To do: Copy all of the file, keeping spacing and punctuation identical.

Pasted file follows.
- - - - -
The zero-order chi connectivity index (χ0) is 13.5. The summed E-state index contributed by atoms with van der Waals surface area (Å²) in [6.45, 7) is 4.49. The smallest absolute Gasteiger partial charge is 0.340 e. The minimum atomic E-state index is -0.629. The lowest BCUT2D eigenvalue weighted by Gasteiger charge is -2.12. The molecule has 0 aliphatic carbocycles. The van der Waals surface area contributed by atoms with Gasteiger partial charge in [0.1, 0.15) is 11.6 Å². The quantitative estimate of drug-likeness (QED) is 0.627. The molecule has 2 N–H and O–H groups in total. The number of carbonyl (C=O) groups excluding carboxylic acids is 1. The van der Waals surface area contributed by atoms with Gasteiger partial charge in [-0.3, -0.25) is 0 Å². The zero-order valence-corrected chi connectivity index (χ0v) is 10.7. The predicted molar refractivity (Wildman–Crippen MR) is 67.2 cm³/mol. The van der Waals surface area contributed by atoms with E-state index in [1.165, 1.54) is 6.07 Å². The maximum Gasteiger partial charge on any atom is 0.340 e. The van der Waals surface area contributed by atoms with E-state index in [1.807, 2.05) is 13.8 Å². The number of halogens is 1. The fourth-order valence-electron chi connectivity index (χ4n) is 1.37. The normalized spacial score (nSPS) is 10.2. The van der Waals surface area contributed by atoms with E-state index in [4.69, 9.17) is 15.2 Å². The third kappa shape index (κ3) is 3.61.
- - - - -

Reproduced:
The zero-order chi connectivity index (χ0) is 13.5. The summed E-state index contributed by atoms with van der Waals surface area (Å²) in [6.45, 7) is 4.49. The smallest absolute Gasteiger partial charge is 0.340 e. The minimum atomic E-state index is -0.629. The lowest BCUT2D eigenvalue weighted by Gasteiger charge is -2.12. The molecule has 0 aliphatic carbocycles. The van der Waals surface area contributed by atoms with Gasteiger partial charge in [0.1, 0.15) is 11.6 Å². The quantitative estimate of drug-likeness (QED) is 0.627. The molecule has 2 N–H and O–H groups in total. The number of carbonyl (C=O) groups excluding carboxylic acids is 1. The van der Waals surface area contributed by atoms with Gasteiger partial charge in [-0.3, -0.25) is 0 Å². The zero-order valence-corrected chi connectivity index (χ0v) is 10.7. The predicted molar refractivity (Wildman–Crippen MR) is 67.2 cm³/mol. The van der Waals surface area contributed by atoms with E-state index in [1.165, 1.54) is 6.07 Å². The maximum Gasteiger partial charge on any atom is 0.340 e. The van der Waals surface area contributed by atoms with E-state index in [1.807, 2.05) is 13.8 Å². The number of halogens is 1. The fourth-order valence-electron chi connectivity index (χ4n) is 1.37. The normalized spacial score (nSPS) is 10.2. The van der Waals surface area contributed by atoms with E-state index in [4.69, 9.17) is 15.2 Å². The third kappa shape index (κ3) is 3.61.